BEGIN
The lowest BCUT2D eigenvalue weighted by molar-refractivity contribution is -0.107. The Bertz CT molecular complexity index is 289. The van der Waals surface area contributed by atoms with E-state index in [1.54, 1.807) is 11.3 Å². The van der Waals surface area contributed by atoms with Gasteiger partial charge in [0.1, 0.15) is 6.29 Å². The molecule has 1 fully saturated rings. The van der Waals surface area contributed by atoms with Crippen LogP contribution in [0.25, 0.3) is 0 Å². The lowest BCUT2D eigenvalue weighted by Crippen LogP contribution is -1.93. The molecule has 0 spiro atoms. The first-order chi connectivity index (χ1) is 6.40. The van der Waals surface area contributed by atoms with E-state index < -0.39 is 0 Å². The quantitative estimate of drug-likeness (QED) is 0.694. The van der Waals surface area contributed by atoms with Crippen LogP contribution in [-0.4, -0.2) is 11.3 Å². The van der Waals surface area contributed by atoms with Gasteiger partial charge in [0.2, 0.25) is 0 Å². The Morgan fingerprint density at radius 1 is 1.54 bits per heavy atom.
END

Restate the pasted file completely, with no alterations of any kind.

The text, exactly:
The lowest BCUT2D eigenvalue weighted by molar-refractivity contribution is -0.107. The Bertz CT molecular complexity index is 289. The van der Waals surface area contributed by atoms with E-state index in [1.54, 1.807) is 11.3 Å². The van der Waals surface area contributed by atoms with Gasteiger partial charge in [0.1, 0.15) is 6.29 Å². The molecule has 1 fully saturated rings. The van der Waals surface area contributed by atoms with Crippen LogP contribution in [0.25, 0.3) is 0 Å². The lowest BCUT2D eigenvalue weighted by Crippen LogP contribution is -1.93. The molecule has 0 spiro atoms. The first-order chi connectivity index (χ1) is 6.40. The van der Waals surface area contributed by atoms with E-state index < -0.39 is 0 Å². The quantitative estimate of drug-likeness (QED) is 0.694. The van der Waals surface area contributed by atoms with Crippen LogP contribution in [-0.4, -0.2) is 11.3 Å². The van der Waals surface area contributed by atoms with Gasteiger partial charge in [0.2, 0.25) is 0 Å². The Morgan fingerprint density at radius 1 is 1.54 bits per heavy atom.